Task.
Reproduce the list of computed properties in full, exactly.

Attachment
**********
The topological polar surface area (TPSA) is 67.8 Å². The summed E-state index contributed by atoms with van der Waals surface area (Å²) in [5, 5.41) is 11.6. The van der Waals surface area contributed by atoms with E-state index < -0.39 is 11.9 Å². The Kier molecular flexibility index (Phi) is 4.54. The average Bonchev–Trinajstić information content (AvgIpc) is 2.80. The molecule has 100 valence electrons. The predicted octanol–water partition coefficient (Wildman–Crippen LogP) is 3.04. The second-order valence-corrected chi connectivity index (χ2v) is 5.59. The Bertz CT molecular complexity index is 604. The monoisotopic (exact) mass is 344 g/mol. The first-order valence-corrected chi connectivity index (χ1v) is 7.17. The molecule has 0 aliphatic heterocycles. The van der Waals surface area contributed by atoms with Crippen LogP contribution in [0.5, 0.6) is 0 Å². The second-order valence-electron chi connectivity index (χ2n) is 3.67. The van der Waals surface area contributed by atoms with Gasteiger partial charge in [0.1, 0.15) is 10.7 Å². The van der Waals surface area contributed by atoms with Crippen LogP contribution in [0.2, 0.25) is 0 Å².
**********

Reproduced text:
The topological polar surface area (TPSA) is 67.8 Å². The summed E-state index contributed by atoms with van der Waals surface area (Å²) in [5, 5.41) is 11.6. The van der Waals surface area contributed by atoms with E-state index < -0.39 is 11.9 Å². The Kier molecular flexibility index (Phi) is 4.54. The average Bonchev–Trinajstić information content (AvgIpc) is 2.80. The molecule has 100 valence electrons. The predicted octanol–water partition coefficient (Wildman–Crippen LogP) is 3.04. The second-order valence-corrected chi connectivity index (χ2v) is 5.59. The Bertz CT molecular complexity index is 604. The monoisotopic (exact) mass is 344 g/mol. The first-order valence-corrected chi connectivity index (χ1v) is 7.17. The molecule has 0 aliphatic heterocycles. The van der Waals surface area contributed by atoms with Crippen LogP contribution in [0.5, 0.6) is 0 Å². The second-order valence-electron chi connectivity index (χ2n) is 3.67. The van der Waals surface area contributed by atoms with Gasteiger partial charge in [0.1, 0.15) is 10.7 Å². The van der Waals surface area contributed by atoms with Crippen LogP contribution in [0.2, 0.25) is 0 Å².